The recent news on Pharmacare is a victory years in the making. Last Thursday, on Leap Year Day, federal Health Minister Mark Holland presented in the House of Commons Bill C-64: An Act Respecting Pharmacare, which outlines the “foundational principles” of a national universal drug coverage plan that will begin with contraceptives and diabetes medications. This was done to satisfy a core commitment to the NDP in the two parties’ supply-and-confidence deal.

This proposed legislation follows nurse and health care worker recommendations to implement a single-payer, universal and public pharmacare program. The Canadian Federation of Nurses Unions (CFNU) has been a staunch advocate for equal access to necessary pharmaceuticals since 1985 and was part of the coalition lobbying for it.

“Our governments are finally getting the prescription right. I commend the Liberals and New Democrats for listening to nurses and establishing the framework we need to ensure everyone in Canada has access to the medication they need,” said CFNU President Linda Silas.

“A universal and public approach to pharmacare is an approach that puts people over profits. Shortfalls in prescription drug coverage result in daily deaths and illness among people with treatable conditions – a grim fact we learned in CFNU’s 2018 study, Body Count. If implemented correctly, the foundation laid today will save countless lives.” 

There was also healthcare-related news here in Manitoba concerning nurses.

MNU President Darlene Jackson attended a press conference with Health Minister Uzoma Asagwara and the leaders of our province’s three nursing colleges to announce regulatory changes that will make it easier for nurses who retired or quit in the last five years to return to our healthcare system by having their licenses reinstated.

In her remarks during the press conference, Darlene made it clear that every nurse in our province should feel supported, valued and safe, because without these conditions in place, without strong leadership to uphold these workplace values, we will simply continue to lose ground and to lose nurses.

If you know of someone who might be interested in returning, please encourage them to contact their regulatory body, as stated in this CBC news article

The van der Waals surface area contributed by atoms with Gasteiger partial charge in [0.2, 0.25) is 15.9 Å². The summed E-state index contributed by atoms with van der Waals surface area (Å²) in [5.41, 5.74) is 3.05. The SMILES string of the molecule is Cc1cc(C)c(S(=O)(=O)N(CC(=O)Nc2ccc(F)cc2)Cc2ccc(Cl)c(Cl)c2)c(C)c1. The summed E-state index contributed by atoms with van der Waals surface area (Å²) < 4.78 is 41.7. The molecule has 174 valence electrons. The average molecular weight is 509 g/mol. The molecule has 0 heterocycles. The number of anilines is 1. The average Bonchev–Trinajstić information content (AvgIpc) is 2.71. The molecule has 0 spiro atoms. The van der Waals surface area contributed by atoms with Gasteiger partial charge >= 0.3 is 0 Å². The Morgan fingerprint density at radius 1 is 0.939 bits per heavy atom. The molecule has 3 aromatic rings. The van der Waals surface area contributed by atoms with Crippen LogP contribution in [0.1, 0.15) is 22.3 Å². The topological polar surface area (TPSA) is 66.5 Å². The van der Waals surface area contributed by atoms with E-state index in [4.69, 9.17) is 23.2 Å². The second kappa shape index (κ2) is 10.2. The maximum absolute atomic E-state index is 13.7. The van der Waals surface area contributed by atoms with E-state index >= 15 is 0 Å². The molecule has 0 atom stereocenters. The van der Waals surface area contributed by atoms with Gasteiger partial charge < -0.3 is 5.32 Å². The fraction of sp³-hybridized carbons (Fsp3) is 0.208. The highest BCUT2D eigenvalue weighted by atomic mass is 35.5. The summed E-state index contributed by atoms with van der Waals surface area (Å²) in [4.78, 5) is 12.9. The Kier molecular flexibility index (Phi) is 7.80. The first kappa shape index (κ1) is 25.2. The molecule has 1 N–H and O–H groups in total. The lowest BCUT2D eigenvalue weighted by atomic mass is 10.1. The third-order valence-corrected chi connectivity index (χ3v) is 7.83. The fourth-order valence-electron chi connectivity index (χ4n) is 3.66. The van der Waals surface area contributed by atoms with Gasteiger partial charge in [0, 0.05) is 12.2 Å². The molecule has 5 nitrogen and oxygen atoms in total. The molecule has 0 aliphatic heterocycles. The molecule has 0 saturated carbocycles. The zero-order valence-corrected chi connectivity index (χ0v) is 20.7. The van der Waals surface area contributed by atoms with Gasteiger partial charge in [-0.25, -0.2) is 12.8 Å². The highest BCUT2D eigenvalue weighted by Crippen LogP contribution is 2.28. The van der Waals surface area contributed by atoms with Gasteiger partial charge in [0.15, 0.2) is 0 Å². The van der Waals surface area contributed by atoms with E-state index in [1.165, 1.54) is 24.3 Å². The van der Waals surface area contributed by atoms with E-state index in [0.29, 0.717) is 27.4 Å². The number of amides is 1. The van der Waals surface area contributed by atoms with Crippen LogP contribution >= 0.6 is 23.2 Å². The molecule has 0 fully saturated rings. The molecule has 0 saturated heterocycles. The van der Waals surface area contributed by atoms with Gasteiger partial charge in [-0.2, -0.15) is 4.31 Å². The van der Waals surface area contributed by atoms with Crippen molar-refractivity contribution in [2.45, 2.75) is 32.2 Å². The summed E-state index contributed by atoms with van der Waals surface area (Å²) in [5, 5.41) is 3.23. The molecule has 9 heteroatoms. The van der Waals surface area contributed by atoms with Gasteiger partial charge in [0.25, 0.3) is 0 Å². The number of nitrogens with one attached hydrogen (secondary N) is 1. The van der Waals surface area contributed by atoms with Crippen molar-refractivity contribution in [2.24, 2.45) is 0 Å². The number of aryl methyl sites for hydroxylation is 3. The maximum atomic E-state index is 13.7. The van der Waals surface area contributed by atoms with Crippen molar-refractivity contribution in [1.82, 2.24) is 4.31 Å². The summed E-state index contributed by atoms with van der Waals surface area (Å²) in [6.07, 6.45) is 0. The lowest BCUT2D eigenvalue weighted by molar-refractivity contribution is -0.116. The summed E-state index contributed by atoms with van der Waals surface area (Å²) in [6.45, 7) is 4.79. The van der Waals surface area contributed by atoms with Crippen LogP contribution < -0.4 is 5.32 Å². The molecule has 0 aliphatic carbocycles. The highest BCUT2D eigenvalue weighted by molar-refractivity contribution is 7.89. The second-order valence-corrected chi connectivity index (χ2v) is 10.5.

Darlene and Vice President Val Wotton visited the picket line of MGEU Local 143 members in the Seine River School Division who were on strike for three weeks before voting in favour of a tentative agreement on February 27. 

Darlene presented a cheque from MNU in support of Local 143 to Dwayne Ammeter, a member of their bargaining committee. Also pictured in the photograph are picket captains John Pinter (centre) and Marc Verrier (first from left).

The Winnipeg Free Press covered a strike of our lone member at a care home on Nisichawayasihk Cree Nation (Nelson House). Since everyone else has quit, our member has been unable to walk a picket line. MNU is continuing to do all we can to resolve this strike. 

Finally, International Women’s Day is coming up on March 8 and this year’s theme is #InspireInclusion, which imagines a gender equal world, free of bias, stereotypes, and discrimination.

This campaign theme also calls for the inclusion of women at all levels of society when it comes to decision-making. To truly include women means to openly embrace their diversity of race, age, ability, faith, body image, and how they identify. Worldwide, women must be included in all fields of endeavour.

At the IWD’s website, it states:

When women aren't present, we must ask: "If not, why not?"

When women are discriminated against, we must call out poor practice.

When the treatment of women is not equitable, we must take action.

And we must do this each time, every time.

The IWD is also encouraging donations to charities that work towards the advancement of women and girls. Visit their Fundraising page to learn more.